Trade Marks – Corner – condition or limitation imposed on registration
This decision (“Swancom 3”) follows an earlier decision of O’Bryan J ( FCA 328) (“Swancom 2”) concerning claims brought by the Applicant, Swancom Pty Ltd (“Swancom”), concerning allegations of infringement of various trade marks incorporating the word “Corner”, including “CORNER HOTEL”, “CORNER”, “CORNER PRESENTS” and “THE CORNER” (the “Applicant’s Marks”).
In Swancom 2, O’Bryan J held (at -) in respect of two of the Applicant’s Marks – “CORNER” and “THE CORNER” – that those marks are not inherently adapted to distinguish certain services relating to the provision of amusement and entertainment services in class 41. His Honour determined that a question arose whether the registration of those marks ought to be amended, or a condition or limitation imposed upon registration, in respect of those services (Swancom 2, at ).
The decision in Swancom 3 concerned the resolution of that question (in addition to the question of costs of the trial).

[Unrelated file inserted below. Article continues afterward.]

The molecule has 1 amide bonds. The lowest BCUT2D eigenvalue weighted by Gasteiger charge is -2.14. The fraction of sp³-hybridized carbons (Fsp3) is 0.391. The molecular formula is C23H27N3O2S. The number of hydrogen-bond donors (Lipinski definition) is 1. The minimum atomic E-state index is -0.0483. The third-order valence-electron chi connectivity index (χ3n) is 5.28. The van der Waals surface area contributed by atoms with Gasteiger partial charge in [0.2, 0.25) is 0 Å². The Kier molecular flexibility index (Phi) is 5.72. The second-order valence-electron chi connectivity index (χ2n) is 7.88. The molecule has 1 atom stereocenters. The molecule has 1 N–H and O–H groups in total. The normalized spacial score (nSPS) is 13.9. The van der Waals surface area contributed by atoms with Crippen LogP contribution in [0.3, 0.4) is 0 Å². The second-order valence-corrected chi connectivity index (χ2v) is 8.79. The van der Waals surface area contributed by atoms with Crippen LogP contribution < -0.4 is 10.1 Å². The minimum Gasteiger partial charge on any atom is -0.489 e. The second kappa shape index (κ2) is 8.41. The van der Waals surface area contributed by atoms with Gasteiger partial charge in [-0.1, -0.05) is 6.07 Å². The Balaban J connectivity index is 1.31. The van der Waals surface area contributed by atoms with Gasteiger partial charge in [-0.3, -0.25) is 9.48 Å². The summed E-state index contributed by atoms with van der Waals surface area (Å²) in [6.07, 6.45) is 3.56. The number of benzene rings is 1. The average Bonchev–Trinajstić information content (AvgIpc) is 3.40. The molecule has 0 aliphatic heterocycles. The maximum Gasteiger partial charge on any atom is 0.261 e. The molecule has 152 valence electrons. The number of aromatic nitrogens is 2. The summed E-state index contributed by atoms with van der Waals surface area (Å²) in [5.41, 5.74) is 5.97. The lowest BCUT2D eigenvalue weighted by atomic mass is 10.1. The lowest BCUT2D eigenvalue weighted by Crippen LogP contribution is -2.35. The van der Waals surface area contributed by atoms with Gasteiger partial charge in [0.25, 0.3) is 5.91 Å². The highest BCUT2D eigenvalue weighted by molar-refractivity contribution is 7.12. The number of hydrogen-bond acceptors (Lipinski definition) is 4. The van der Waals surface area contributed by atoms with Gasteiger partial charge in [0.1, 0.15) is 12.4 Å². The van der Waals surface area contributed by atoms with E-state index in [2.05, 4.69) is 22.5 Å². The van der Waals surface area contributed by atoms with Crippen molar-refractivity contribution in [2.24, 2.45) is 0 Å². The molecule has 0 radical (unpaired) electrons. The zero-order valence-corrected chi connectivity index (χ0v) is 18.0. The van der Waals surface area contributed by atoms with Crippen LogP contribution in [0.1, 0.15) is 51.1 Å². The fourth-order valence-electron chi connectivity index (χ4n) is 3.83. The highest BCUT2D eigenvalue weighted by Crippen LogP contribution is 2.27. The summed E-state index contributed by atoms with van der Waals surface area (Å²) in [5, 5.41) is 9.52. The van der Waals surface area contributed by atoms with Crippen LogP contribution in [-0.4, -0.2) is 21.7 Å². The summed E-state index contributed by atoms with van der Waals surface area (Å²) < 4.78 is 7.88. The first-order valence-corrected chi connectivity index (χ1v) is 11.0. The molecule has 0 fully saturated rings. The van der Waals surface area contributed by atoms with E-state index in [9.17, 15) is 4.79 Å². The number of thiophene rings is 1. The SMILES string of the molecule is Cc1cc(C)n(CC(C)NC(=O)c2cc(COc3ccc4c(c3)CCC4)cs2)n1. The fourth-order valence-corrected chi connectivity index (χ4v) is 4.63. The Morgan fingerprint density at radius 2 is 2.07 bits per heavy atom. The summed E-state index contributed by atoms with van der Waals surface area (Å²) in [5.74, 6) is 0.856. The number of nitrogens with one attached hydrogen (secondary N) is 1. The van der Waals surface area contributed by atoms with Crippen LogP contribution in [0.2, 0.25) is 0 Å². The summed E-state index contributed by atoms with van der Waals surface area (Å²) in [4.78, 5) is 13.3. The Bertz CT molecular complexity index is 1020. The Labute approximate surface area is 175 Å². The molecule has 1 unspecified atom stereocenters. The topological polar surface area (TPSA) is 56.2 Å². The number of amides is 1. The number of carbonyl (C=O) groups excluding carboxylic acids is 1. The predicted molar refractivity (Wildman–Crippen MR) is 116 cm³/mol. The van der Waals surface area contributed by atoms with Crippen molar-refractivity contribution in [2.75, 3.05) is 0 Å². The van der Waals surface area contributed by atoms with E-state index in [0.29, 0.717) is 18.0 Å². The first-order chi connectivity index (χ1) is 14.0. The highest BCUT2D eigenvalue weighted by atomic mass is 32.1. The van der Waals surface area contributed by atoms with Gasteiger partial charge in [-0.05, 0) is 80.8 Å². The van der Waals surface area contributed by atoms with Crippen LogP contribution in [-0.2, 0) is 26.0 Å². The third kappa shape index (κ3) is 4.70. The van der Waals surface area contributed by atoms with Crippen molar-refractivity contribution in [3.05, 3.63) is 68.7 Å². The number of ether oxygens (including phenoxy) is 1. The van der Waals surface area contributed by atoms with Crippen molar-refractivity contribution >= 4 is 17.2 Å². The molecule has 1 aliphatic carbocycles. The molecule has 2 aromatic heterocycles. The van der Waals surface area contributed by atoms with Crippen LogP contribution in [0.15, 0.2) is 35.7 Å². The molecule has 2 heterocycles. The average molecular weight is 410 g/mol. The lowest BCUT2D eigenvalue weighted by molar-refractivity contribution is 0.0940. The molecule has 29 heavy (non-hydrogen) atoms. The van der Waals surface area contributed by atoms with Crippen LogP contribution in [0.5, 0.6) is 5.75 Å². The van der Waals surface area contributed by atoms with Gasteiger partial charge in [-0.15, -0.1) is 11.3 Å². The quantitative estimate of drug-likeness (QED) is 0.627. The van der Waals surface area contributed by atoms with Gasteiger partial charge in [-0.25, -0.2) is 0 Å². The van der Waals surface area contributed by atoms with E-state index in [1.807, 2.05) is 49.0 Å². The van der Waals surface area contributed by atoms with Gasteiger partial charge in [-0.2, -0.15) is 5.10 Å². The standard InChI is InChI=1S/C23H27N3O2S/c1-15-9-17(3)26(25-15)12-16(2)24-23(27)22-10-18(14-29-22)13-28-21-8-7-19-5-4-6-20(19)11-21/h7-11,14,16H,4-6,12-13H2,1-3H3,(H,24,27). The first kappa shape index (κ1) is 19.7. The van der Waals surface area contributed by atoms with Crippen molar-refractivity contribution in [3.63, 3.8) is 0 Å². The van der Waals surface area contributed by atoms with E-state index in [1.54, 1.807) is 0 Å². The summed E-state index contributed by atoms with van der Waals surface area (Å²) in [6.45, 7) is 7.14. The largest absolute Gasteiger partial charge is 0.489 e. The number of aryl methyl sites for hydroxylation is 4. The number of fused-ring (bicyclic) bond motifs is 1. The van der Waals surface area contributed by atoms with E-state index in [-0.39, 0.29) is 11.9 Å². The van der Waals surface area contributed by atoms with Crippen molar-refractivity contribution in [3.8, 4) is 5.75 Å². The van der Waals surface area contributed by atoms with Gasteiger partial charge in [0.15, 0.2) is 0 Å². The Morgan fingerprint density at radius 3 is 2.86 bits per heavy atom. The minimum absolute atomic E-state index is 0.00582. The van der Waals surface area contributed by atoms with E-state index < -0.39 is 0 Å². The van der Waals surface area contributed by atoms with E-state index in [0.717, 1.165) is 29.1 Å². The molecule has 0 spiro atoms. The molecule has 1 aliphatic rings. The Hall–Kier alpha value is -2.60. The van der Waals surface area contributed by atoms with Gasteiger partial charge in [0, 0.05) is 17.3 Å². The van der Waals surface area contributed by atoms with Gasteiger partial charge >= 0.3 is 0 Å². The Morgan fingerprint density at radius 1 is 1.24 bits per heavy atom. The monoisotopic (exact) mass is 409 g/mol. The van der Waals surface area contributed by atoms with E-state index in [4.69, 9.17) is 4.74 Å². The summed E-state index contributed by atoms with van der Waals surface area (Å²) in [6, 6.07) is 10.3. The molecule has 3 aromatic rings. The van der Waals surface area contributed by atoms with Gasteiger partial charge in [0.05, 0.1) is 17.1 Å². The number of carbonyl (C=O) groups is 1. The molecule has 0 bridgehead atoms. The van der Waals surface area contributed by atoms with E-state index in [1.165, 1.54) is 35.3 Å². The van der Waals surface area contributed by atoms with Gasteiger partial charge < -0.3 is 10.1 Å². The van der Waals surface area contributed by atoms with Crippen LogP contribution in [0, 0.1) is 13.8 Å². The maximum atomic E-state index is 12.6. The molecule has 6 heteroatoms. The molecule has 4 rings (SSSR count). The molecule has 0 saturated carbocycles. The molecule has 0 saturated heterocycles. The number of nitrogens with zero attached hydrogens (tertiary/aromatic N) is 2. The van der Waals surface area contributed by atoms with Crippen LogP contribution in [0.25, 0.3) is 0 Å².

The cross-claimant, The Jazz Corner Hotel Pty Ltd (“JCHPL”), submitted that the “CORNER” and “THE CORNER” marks ought to have a limitation imposed on them in the following form:
Registration of this mark shall give no right to prohibit hotels, cafes, bars and restaurants that may provide ancillary entertainment services (such as free live music or sporting events shown on large screens) from using the word CORNER in their trading name.
Swancom did not oppose the Court making an order to amend the registration of the “CORNER” and “THE CORNER” marks, but submitted the appropriate course was to narrow the services in class 41, to make the specification identical with the class 41 services of the “CORNER HOTEL” mark (which did not need to be narrowed).
Justice O’Bryan preferred Swancom’s approach (Swancom 3, at -), agreeing with Swancom that its order was appropriate in circumstances where the Court had considered those services and found them to be properly registrable for “CORNER HOTEL” and it would avoid the potential issues of construction that might arise if the limitation were imposed.
On the question of costs, O’Bryan J ordered that Swancom pay the respondents’ costs of the application, and that JCHPL pay Swancom’s costs of the cross-claim, observing that the respondents had successfully defended the application and accepting Swancom’s submission that it should be regarded as, overall, the successful party to the cross-claim.
The decision in Swancom 2 has been appealed to the Full Court of the Federal Court and the costs decision is also being appealed.